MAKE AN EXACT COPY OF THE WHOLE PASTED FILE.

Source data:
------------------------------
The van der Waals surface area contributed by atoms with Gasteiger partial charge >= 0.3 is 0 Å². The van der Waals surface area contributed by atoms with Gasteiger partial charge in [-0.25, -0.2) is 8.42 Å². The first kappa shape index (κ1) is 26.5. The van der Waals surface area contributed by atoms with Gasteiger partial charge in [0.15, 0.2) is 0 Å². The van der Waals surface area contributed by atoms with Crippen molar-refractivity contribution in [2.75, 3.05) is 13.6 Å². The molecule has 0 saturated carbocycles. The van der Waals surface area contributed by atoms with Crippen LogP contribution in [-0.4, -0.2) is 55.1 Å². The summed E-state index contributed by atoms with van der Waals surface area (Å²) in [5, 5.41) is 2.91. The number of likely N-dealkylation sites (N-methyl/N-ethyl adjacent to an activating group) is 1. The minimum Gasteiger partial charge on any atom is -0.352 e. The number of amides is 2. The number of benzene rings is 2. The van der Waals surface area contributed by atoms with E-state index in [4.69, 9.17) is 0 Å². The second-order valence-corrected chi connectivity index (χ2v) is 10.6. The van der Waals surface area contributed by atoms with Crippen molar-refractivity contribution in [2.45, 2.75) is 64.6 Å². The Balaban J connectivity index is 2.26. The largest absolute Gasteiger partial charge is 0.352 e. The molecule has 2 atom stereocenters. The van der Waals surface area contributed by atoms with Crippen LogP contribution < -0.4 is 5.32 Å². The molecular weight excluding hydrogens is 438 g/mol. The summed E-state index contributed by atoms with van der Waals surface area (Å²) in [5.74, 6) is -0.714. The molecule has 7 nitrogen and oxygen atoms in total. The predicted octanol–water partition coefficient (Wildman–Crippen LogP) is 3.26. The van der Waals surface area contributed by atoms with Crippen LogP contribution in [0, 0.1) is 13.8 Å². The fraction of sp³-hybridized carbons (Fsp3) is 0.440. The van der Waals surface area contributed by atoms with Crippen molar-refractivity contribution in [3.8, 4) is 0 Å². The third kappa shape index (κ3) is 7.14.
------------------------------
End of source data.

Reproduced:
The van der Waals surface area contributed by atoms with Gasteiger partial charge >= 0.3 is 0 Å². The van der Waals surface area contributed by atoms with Gasteiger partial charge in [-0.25, -0.2) is 8.42 Å². The first kappa shape index (κ1) is 26.5. The van der Waals surface area contributed by atoms with Gasteiger partial charge in [0.15, 0.2) is 0 Å². The van der Waals surface area contributed by atoms with Crippen molar-refractivity contribution in [2.75, 3.05) is 13.6 Å². The molecule has 0 saturated carbocycles. The van der Waals surface area contributed by atoms with Crippen LogP contribution in [-0.4, -0.2) is 55.1 Å². The summed E-state index contributed by atoms with van der Waals surface area (Å²) in [5, 5.41) is 2.91. The number of likely N-dealkylation sites (N-methyl/N-ethyl adjacent to an activating group) is 1. The minimum Gasteiger partial charge on any atom is -0.352 e. The number of amides is 2. The number of benzene rings is 2. The van der Waals surface area contributed by atoms with E-state index in [4.69, 9.17) is 0 Å². The second-order valence-corrected chi connectivity index (χ2v) is 10.6. The van der Waals surface area contributed by atoms with Crippen molar-refractivity contribution in [2.45, 2.75) is 64.6 Å². The Balaban J connectivity index is 2.26. The largest absolute Gasteiger partial charge is 0.352 e. The molecule has 2 atom stereocenters. The van der Waals surface area contributed by atoms with Crippen LogP contribution < -0.4 is 5.32 Å². The molecular weight excluding hydrogens is 438 g/mol. The summed E-state index contributed by atoms with van der Waals surface area (Å²) in [5.74, 6) is -0.714. The molecule has 7 nitrogen and oxygen atoms in total. The predicted octanol–water partition coefficient (Wildman–Crippen LogP) is 3.26. The van der Waals surface area contributed by atoms with Crippen LogP contribution in [0, 0.1) is 13.8 Å². The fraction of sp³-hybridized carbons (Fsp3) is 0.440. The van der Waals surface area contributed by atoms with Crippen molar-refractivity contribution in [3.8, 4) is 0 Å². The third kappa shape index (κ3) is 7.14.